Telco Spying Accusations Widen

 
 
By Roy Mark  |  Posted 2008-03-07
 
 
 

Telco Spying Accusations Widen


A second whistle-blower has come forward with accusations that an unnamed major wireless carrier widely cooperated with the Bush administration's warrantless domestic spying program.

Babak Pasdar, a computer security consultant, claims in a Feb. 28 seven-page affidavit that the carrier granted the government an open gateway known as the "Quantico circuit" to customer voice and data packets, including e-mail and text messages. Quantico, Va., is the home of a U.S. Marine Corp base and the headquarters of the FBI's electronic surveillance operations.

Pasdar claims he discovered the circuit in September 2003 while working for the carrier to improve security on the company's internal network. "I was withheld from implementing what the organization had deemed 'standard' access control for the Quantico circuit," Pasdar said in his affidavit.

When he pressed two company consultants about the highly unusual nature of allowing "some third party" to have completely open access to the system, Pasdar said one of the consultants told him, "Dude, that's what they want."

Later, he said, the company's director of security told Pasdar to "forget about the circuit" and to "move on" with the project.

Pasdar's claims are similar to the disclosures from retired AT&T technician Mark Klein, who has described a "secret room" in an AT&T facility that allowed the government to monitor the voice and data traffic of AT&T's customers. Klein's statements are basis for a lawsuit the EFF (Electronic Frontier Foundation) has filed accusing AT&T of violating customers' privacy rights.

"When you put Mr. Pasdar's information together with that of AT&T whistle-blower Mark Klein, there is troubling evidence of telecom misconduct in massive domestic surveillance of ordinary Americans," EFF Legal Director Cindy Cohn said in a statement. "Congress needs to have hearings and get some answers about whether American telecommunications companies are helping the government to illegally spy on millions of us."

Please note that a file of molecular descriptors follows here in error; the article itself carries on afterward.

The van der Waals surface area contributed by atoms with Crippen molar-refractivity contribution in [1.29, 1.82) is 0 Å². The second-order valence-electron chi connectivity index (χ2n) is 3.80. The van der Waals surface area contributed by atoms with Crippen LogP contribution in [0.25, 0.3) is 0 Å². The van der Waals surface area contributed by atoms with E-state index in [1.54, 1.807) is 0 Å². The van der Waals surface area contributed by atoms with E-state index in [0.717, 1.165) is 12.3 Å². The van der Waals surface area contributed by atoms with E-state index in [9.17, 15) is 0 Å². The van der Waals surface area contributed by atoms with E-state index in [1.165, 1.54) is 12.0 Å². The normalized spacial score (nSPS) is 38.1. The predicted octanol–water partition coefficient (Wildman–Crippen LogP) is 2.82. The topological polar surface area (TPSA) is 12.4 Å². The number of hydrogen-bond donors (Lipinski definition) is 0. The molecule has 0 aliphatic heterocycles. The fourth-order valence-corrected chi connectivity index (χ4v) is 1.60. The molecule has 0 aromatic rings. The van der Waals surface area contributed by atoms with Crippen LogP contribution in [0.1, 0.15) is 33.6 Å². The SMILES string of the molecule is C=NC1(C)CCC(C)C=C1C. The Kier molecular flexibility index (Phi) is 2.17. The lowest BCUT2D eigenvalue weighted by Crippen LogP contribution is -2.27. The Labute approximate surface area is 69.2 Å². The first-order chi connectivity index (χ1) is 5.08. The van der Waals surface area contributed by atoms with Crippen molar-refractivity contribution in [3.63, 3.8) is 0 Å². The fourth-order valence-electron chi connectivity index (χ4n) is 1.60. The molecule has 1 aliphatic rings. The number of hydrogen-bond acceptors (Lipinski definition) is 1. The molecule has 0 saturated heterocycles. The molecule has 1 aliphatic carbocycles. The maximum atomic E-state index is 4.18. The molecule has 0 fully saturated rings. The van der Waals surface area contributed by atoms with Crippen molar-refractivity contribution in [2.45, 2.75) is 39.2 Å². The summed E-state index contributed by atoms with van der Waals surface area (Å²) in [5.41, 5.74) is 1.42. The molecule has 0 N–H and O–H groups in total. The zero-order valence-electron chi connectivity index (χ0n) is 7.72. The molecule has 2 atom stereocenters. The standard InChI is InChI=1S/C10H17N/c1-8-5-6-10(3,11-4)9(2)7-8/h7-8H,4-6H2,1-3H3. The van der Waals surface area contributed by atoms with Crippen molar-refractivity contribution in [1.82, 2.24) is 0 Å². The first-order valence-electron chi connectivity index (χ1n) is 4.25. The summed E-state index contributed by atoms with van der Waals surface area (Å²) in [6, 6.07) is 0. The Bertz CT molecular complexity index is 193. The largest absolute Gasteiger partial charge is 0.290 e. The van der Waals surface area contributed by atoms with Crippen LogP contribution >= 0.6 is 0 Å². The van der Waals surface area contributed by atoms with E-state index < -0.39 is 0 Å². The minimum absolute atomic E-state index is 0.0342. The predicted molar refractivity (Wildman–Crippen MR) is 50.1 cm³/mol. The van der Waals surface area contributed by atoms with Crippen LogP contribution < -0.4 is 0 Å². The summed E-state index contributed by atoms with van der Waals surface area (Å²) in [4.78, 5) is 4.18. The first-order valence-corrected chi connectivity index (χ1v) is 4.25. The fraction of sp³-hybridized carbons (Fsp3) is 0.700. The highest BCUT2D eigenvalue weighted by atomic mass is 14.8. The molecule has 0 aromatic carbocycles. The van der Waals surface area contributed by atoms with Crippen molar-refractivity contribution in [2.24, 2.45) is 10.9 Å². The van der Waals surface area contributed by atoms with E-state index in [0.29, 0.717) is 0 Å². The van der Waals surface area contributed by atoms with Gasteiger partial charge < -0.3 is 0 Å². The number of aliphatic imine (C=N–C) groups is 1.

The Senate Feb. 13 approved a renewal of FISA (Foreign Intelligence Surveillance Act) that includes immunity for the carriers who participated in the White House's domestic surveillance program. The carriers are under a federal court order to neither confirm nor deny their participation in the program.

The House has yet to reach a compromise with the Senate over the telco immunity provisions in the FISA renewal. President Bush has promised to veto any legislation that does not grant immunity to the telephone companies.

Telco Spying Accusations Widen


title=Voting in the Dark}

Pasdar's disclosures prompted Reps. John Dingell, D-Mich., Bart Stupak, D-Mich., and Ed Markey, D-Mass., to send a letter to fellow House members urging a delay in any telco immunity vote until the White House comes forward with additional information about the carriers' role in the spying program.

"[Bush] continues to ask members of this body ... to vote in the dark," the letter states. "Because legislators should not vote before they have sufficient facts, we continue to insist that all House members be given access to the necessary information ... to make an informed decision on their vote."

The EFF's Cohn added: "Retroactive immunity for telecom companies now ought to be off the table in the ongoing FISA debate."

The carriers insist that the real issue is between the White House and Congress. "Current law ... provides a complete defense to any provider who in good faith relies on a statutory authorization," AT&T wrote in an Oct. 12 letter to lawmakers. "If the government advises a private company that a disclosure is authorized by statute, a presumption of regularity attaches."

Bush told reporters Feb. 21 on Air Force One as he traveled back from a trip to Africa: "I would just tell you there's no compromise on whether these phone companies get liability protection. The American people understand we need to be listening to the enemy."

The carriers contend they relied on existing federal, state and local laws and assurances from the highest level of government to provide access to consumers' personal telephone calls and e-mail without a subpoena. The carriers' cooperation with the government prompted more than 40 civil lawsuits claiming that the carriers violated the constitutional rights of Americans.

"In order to be able to discover the enemy's plans, we need the cooperation of telecommunication companies," Bush said Feb. 13 in praising the Senate version of the FISA renewal. "If these companies are subjected to lawsuits that could cost them billions of dollars, they won't participate; they won't help us; they won't help protect America."

The New York Times first broke the story of the administration's warrantless wiretapping in late 2005, and USA Today later reported that the National Security Agency is using information provided by telephone carriers to mine tens of millions of calling records for data.

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